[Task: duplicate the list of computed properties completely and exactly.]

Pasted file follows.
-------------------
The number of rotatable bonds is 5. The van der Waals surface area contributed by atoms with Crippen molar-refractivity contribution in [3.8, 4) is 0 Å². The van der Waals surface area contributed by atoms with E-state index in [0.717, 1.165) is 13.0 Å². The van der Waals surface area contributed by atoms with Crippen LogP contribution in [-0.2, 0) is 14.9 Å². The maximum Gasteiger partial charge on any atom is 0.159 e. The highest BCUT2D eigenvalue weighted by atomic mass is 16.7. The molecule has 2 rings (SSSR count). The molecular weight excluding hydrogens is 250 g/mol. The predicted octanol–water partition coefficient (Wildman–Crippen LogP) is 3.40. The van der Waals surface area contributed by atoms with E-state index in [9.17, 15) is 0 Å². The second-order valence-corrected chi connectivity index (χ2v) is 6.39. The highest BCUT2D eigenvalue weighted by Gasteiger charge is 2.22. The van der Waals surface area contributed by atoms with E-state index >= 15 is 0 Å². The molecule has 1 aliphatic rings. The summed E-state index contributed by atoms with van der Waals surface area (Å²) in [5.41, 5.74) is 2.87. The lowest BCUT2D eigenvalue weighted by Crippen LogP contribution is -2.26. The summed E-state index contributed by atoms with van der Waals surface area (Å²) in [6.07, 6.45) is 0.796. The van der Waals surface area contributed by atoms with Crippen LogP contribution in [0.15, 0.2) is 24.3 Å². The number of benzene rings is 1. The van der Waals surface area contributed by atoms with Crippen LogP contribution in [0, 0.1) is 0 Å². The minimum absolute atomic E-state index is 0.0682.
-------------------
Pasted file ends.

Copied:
The number of rotatable bonds is 5. The van der Waals surface area contributed by atoms with Crippen molar-refractivity contribution in [3.8, 4) is 0 Å². The van der Waals surface area contributed by atoms with E-state index in [0.717, 1.165) is 13.0 Å². The van der Waals surface area contributed by atoms with Crippen LogP contribution in [-0.2, 0) is 14.9 Å². The maximum Gasteiger partial charge on any atom is 0.159 e. The highest BCUT2D eigenvalue weighted by atomic mass is 16.7. The molecule has 2 rings (SSSR count). The molecular weight excluding hydrogens is 250 g/mol. The predicted octanol–water partition coefficient (Wildman–Crippen LogP) is 3.40. The van der Waals surface area contributed by atoms with E-state index in [9.17, 15) is 0 Å². The second-order valence-corrected chi connectivity index (χ2v) is 6.39. The highest BCUT2D eigenvalue weighted by Gasteiger charge is 2.22. The van der Waals surface area contributed by atoms with E-state index >= 15 is 0 Å². The molecule has 1 aliphatic rings. The summed E-state index contributed by atoms with van der Waals surface area (Å²) in [5.41, 5.74) is 2.87. The lowest BCUT2D eigenvalue weighted by Crippen LogP contribution is -2.26. The summed E-state index contributed by atoms with van der Waals surface area (Å²) in [6.07, 6.45) is 0.796. The van der Waals surface area contributed by atoms with Crippen LogP contribution in [0.15, 0.2) is 24.3 Å². The number of benzene rings is 1. The van der Waals surface area contributed by atoms with Crippen LogP contribution in [0, 0.1) is 0 Å². The minimum absolute atomic E-state index is 0.0682.